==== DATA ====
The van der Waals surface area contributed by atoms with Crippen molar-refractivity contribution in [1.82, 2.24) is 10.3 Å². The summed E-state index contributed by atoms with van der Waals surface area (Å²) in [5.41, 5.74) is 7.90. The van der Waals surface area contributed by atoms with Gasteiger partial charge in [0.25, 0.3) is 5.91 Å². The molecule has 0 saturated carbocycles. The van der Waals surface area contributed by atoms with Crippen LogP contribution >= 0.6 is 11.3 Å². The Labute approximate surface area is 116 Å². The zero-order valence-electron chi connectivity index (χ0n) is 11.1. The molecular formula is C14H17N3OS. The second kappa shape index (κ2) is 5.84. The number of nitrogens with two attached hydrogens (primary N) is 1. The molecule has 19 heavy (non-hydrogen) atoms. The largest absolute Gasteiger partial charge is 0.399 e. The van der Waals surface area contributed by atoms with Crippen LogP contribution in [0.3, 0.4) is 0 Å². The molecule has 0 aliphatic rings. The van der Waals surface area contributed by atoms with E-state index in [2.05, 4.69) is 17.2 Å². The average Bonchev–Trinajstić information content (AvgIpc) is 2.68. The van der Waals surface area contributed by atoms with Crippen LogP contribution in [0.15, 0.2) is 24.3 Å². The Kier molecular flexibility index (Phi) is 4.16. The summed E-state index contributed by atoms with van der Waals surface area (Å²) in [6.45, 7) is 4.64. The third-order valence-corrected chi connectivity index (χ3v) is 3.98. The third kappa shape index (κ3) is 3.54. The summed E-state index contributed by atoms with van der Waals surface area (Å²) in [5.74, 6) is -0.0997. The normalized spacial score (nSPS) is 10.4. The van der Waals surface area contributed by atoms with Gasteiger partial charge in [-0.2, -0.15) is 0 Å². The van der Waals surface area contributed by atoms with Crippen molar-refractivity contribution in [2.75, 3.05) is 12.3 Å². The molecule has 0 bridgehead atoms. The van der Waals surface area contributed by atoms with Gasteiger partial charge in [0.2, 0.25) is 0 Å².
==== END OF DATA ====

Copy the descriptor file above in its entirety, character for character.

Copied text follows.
The van der Waals surface area contributed by atoms with Crippen molar-refractivity contribution in [1.82, 2.24) is 10.3 Å². The summed E-state index contributed by atoms with van der Waals surface area (Å²) in [5.41, 5.74) is 7.90. The van der Waals surface area contributed by atoms with Gasteiger partial charge in [0.25, 0.3) is 5.91 Å². The molecule has 0 saturated carbocycles. The van der Waals surface area contributed by atoms with Crippen LogP contribution >= 0.6 is 11.3 Å². The Labute approximate surface area is 116 Å². The zero-order valence-electron chi connectivity index (χ0n) is 11.1. The molecular formula is C14H17N3OS. The second kappa shape index (κ2) is 5.84. The number of nitrogens with two attached hydrogens (primary N) is 1. The molecule has 19 heavy (non-hydrogen) atoms. The largest absolute Gasteiger partial charge is 0.399 e. The van der Waals surface area contributed by atoms with Crippen LogP contribution in [0.3, 0.4) is 0 Å². The molecule has 0 aliphatic rings. The van der Waals surface area contributed by atoms with E-state index in [2.05, 4.69) is 17.2 Å². The average Bonchev–Trinajstić information content (AvgIpc) is 2.68. The van der Waals surface area contributed by atoms with Crippen LogP contribution in [0.15, 0.2) is 24.3 Å². The Kier molecular flexibility index (Phi) is 4.16. The summed E-state index contributed by atoms with van der Waals surface area (Å²) in [6.45, 7) is 4.64. The third-order valence-corrected chi connectivity index (χ3v) is 3.98. The third kappa shape index (κ3) is 3.54. The summed E-state index contributed by atoms with van der Waals surface area (Å²) in [5.74, 6) is -0.0997. The normalized spacial score (nSPS) is 10.4. The van der Waals surface area contributed by atoms with Gasteiger partial charge in [-0.2, -0.15) is 0 Å². The van der Waals surface area contributed by atoms with Crippen molar-refractivity contribution in [2.75, 3.05) is 12.3 Å². The molecule has 0 bridgehead atoms. The van der Waals surface area contributed by atoms with Gasteiger partial charge in [0.2, 0.25) is 0 Å².